Ayla Mediterranean restaurant opens in Montreal through the COVID-19 disaster

While many restaurants in Montreal have remained closed due to the ongoing COVID-19 lockdown, Sud-Ouest is welcoming a new dining option.

New restaurant Ayla opens Thursday (May 21) in Griffintown, moves into a new space at the foot of the Se7t housing estate on Richmond Street and offers pick-up and delivery service at launch.

It comes from the owners of the Ryú sushi restaurant (with locations in Westmount and Downtown), but don’t expect sashimi or maki here: owner David Dayan has turned away from Japanese cuisine and focuses on the Mediterranean.

As the restaurant is named after the Turkish word for “moonlight”, Dayan shares that it will focus more on the cuisines of the eastern Mediterranean – countries like Turkey, Lebanon, Israel and Syria – although it has influences from parts of the world Mediterranean further west, like Spain, Italy and Morocco.

Much of the menu focuses on family style options shared in a sociable way. “The concept is a bit like a Friday dinner in a Jewish family or a Sunday evening in an Italian family,” says Dayan.

And Dayan says Ayla’s head chef, Yohai Rubin, is a very good fit – he’s new to Montreal’s food scene, but with plenty of experience from Tel Aviv restaurants.

“I couldn’t have found a better person for the job,” says Dayan.

His experience includes working with Israeli top chef Haim Cohen at the Yaffo in Tel Aviv, as well as founding the renowned casual restaurant Santa Katarina in the same city; Rubin’s résumé also includes Michelin-starred New York restaurants Marea and Atera.

Roast chicken in Aylas Taboon Two Food Photographers / Ayla

At Ayla, Rubin works with a taboon, a clay oven common in the Middle East – while it is usually used to bake bread (pita and Turkish pides appear on the menu), Aylas Taboon will provide double service, roasting vegetables and a juicy whole chicken for four people, one of the heart of the menu.

Given the current circumstances, Rubin’s menu has been recalibrated to focus on dishes that taste good: dips like hummus (with the lamb option on top) and labneh with zaatar as a starter, alongside some classic salads like tabouleh and fattoush .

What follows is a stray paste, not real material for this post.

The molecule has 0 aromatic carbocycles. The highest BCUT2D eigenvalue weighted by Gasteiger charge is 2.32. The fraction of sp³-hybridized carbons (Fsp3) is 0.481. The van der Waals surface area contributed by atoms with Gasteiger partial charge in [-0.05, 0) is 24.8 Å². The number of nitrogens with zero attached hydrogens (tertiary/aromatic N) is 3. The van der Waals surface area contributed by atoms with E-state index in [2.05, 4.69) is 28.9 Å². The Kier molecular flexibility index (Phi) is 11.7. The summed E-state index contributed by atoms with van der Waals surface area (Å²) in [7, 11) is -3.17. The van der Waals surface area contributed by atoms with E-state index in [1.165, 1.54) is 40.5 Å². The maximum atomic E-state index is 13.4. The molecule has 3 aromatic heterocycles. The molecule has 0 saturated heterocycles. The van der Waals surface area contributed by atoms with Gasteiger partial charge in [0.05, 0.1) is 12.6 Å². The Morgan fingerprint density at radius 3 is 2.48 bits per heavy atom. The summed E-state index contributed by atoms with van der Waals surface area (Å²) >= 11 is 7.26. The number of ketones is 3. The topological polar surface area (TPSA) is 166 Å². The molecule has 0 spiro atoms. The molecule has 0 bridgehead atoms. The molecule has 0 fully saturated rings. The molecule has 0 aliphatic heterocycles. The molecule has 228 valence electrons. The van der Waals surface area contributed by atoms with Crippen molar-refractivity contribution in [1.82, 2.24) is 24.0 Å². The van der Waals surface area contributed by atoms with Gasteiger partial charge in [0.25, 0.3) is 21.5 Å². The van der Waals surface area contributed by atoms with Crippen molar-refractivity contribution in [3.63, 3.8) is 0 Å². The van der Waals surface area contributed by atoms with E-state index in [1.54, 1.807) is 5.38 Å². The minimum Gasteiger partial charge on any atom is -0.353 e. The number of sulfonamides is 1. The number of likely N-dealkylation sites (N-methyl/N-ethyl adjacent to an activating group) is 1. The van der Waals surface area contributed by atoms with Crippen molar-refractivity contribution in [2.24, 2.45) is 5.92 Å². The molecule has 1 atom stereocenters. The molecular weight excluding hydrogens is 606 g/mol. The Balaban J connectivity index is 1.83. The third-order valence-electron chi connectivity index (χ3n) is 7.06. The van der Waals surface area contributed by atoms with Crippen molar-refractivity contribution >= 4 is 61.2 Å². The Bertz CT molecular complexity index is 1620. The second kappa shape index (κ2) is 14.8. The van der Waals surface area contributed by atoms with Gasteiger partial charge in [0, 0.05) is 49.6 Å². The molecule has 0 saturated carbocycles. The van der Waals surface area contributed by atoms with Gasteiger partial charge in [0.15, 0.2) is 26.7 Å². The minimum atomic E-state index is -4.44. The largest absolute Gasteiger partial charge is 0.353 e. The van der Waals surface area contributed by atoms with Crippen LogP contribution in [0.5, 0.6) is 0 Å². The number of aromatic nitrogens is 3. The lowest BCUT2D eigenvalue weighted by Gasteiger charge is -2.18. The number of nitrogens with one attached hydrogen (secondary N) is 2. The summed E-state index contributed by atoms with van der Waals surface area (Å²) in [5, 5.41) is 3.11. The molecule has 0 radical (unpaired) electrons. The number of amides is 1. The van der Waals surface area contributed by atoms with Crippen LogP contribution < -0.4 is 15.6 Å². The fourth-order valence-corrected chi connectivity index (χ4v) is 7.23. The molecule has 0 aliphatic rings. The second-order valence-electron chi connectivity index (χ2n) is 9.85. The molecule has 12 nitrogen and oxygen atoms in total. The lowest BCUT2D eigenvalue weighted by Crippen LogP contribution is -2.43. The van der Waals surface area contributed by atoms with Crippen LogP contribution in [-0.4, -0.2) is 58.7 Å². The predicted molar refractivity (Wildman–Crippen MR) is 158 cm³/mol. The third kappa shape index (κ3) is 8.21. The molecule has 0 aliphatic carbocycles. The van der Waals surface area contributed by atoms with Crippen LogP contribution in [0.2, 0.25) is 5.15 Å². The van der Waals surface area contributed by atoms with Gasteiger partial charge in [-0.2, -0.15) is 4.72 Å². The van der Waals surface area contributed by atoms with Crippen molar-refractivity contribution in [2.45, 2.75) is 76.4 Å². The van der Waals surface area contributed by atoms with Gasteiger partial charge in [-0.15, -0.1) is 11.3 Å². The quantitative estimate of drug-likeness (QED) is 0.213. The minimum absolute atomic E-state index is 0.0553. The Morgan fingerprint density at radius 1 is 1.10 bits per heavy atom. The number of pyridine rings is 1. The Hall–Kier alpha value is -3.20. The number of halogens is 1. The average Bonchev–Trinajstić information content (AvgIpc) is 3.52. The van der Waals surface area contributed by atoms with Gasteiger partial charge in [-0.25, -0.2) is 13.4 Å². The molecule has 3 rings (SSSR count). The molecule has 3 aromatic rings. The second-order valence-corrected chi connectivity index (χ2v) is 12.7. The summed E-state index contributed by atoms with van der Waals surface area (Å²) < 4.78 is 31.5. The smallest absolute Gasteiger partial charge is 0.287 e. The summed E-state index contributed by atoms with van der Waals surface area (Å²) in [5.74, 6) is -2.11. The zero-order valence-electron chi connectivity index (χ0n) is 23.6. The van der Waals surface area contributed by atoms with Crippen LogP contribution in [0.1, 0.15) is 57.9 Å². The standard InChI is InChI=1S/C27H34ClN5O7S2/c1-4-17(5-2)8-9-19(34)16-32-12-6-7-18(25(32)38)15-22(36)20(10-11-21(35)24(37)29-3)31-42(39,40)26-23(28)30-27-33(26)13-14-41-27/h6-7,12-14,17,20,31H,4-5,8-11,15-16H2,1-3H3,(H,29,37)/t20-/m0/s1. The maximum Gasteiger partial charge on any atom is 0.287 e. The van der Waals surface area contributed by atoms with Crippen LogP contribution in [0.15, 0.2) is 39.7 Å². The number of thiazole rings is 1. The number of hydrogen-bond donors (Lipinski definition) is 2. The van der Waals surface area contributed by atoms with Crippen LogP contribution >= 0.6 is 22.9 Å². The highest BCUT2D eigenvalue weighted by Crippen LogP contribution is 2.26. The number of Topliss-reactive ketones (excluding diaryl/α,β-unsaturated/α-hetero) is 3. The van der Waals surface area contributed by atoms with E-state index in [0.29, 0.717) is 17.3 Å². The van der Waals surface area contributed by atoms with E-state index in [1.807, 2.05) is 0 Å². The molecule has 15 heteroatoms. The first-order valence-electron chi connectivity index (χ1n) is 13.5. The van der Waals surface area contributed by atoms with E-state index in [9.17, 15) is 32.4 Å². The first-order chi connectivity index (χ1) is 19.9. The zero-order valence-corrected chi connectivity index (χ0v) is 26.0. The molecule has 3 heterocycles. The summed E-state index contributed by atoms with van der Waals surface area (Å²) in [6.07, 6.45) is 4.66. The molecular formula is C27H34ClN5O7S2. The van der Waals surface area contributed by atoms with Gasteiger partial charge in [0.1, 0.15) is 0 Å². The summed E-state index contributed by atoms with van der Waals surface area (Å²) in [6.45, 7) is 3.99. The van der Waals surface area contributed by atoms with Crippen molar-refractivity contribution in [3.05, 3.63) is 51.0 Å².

Then for bigger dishes, expect options like a juicy lamb kebab, homemade vegetarian couscous, and grilled prawns. Most of the menu costs less than $ 20, with the exception of a few larger dishes like short ribs or fried chicken.

Lamb from the grill Two food photographers / Ayla

When Ayla finally opens for seated service, seafood will become more prominent: dishes like grilled octopus and a Middle Eastern version of paella were planned, but Dayan and his team decided these weren’t suitable for takeout.

A wine list and craft cocktails are also in the works when the dining rooms can be opened – for wines, Dayan expects more classic options from France and Italy, as well as some from countries like Israel and Lebanon that are slightly leaning towards more red options. There are some macerations on the list (a fermentation style that tends to produce light reds with less tannin) and “funky” options, but natural wines won’t be the focus. (Although takeaway wine could be an option in the future, Ayla doesn’t currently offer it.)

Ayla wasn’t the only restaurant with plans for a spring opening thwarted by COVID-19 – however, most of the others on the same boat chose to wait for the dining rooms to open. So why open now?

“That’s the million dollar question,” says Dayan. “This restaurant was ready to go, we were just waiting for our liquor license and we were ready … then our lives were turned upside down. I had just hired 80 percent of the staff and had to fire them before they even started – how sad is that? “

Dayan says a Ryu customer base is likely to help the business – but he also says that in the current chaos, people might say hello to a new restaurant.

“People are looking for a sense of normality right now, and when people see that a new restaurant is opening in these conditions and I think they might be drawn to it,” he says.

And if restaurants can open their dining rooms, Ayla’s customers can look forward to a bold space from the Gauley Brothers (who also designed Foiegwa and Café St-Henri HQ in Villeray). Expect expressive colors and textures with terracotta surfaces reminiscent of a country villa, with velvety benches and bar seats in an open kitchen.

“I wish I could have put tendrils on the wall everywhere,” says Dayan.

STATUS – Ayla opens at 386 Richmond on May 21 (Thursday). The opening times are Wednesday to Sunday from 5 p.m. to 10 p.m. Call for takeaway orders or use Uber Eats or Doordash for deliveries.

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